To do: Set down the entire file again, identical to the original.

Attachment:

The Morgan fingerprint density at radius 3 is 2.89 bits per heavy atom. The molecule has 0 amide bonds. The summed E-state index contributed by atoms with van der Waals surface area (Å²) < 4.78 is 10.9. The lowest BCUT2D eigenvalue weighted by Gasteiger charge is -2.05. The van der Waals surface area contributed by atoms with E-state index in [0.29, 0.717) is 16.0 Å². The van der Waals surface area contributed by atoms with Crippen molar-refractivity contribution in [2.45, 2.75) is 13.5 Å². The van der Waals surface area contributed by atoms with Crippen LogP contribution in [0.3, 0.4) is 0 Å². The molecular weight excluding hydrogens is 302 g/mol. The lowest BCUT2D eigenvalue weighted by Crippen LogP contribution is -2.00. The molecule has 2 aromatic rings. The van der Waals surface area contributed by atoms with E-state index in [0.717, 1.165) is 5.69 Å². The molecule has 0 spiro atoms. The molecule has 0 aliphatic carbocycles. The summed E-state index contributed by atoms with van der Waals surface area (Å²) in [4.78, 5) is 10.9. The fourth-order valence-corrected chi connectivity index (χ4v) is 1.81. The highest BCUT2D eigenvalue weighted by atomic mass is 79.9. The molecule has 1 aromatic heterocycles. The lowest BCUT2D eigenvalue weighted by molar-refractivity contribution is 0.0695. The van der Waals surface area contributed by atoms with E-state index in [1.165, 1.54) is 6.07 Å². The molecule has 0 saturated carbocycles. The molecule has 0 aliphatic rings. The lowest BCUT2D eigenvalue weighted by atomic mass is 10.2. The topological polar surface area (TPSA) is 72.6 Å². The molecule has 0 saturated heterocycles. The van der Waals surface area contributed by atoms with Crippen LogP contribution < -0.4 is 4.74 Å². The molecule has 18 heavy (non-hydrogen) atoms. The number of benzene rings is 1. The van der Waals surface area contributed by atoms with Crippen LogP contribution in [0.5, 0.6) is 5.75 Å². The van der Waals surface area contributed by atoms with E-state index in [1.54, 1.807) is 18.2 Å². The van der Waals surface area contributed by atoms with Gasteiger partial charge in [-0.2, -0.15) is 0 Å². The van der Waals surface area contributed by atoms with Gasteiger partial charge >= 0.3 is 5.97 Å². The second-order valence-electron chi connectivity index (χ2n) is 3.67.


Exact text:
The Morgan fingerprint density at radius 3 is 2.89 bits per heavy atom. The molecule has 0 amide bonds. The summed E-state index contributed by atoms with van der Waals surface area (Å²) < 4.78 is 10.9. The lowest BCUT2D eigenvalue weighted by Gasteiger charge is -2.05. The van der Waals surface area contributed by atoms with E-state index in [0.29, 0.717) is 16.0 Å². The van der Waals surface area contributed by atoms with Crippen molar-refractivity contribution in [2.45, 2.75) is 13.5 Å². The van der Waals surface area contributed by atoms with Crippen LogP contribution in [0.3, 0.4) is 0 Å². The molecular weight excluding hydrogens is 302 g/mol. The lowest BCUT2D eigenvalue weighted by Crippen LogP contribution is -2.00. The molecule has 2 aromatic rings. The van der Waals surface area contributed by atoms with E-state index in [0.717, 1.165) is 5.69 Å². The molecule has 0 spiro atoms. The molecule has 0 aliphatic carbocycles. The summed E-state index contributed by atoms with van der Waals surface area (Å²) in [4.78, 5) is 10.9. The fourth-order valence-corrected chi connectivity index (χ4v) is 1.81. The highest BCUT2D eigenvalue weighted by atomic mass is 79.9. The molecule has 1 aromatic heterocycles. The lowest BCUT2D eigenvalue weighted by molar-refractivity contribution is 0.0695. The van der Waals surface area contributed by atoms with E-state index in [1.165, 1.54) is 6.07 Å². The molecule has 0 saturated carbocycles. The molecule has 0 aliphatic rings. The lowest BCUT2D eigenvalue weighted by atomic mass is 10.2. The topological polar surface area (TPSA) is 72.6 Å². The molecule has 0 saturated heterocycles. The van der Waals surface area contributed by atoms with Crippen LogP contribution < -0.4 is 4.74 Å². The molecule has 18 heavy (non-hydrogen) atoms. The number of benzene rings is 1. The van der Waals surface area contributed by atoms with Crippen LogP contribution in [0.5, 0.6) is 5.75 Å². The van der Waals surface area contributed by atoms with E-state index in [1.54, 1.807) is 18.2 Å². The van der Waals surface area contributed by atoms with Gasteiger partial charge in [-0.2, -0.15) is 0 Å². The van der Waals surface area contributed by atoms with Gasteiger partial charge >= 0.3 is 5.97 Å². The second-order valence-electron chi connectivity index (χ2n) is 3.67.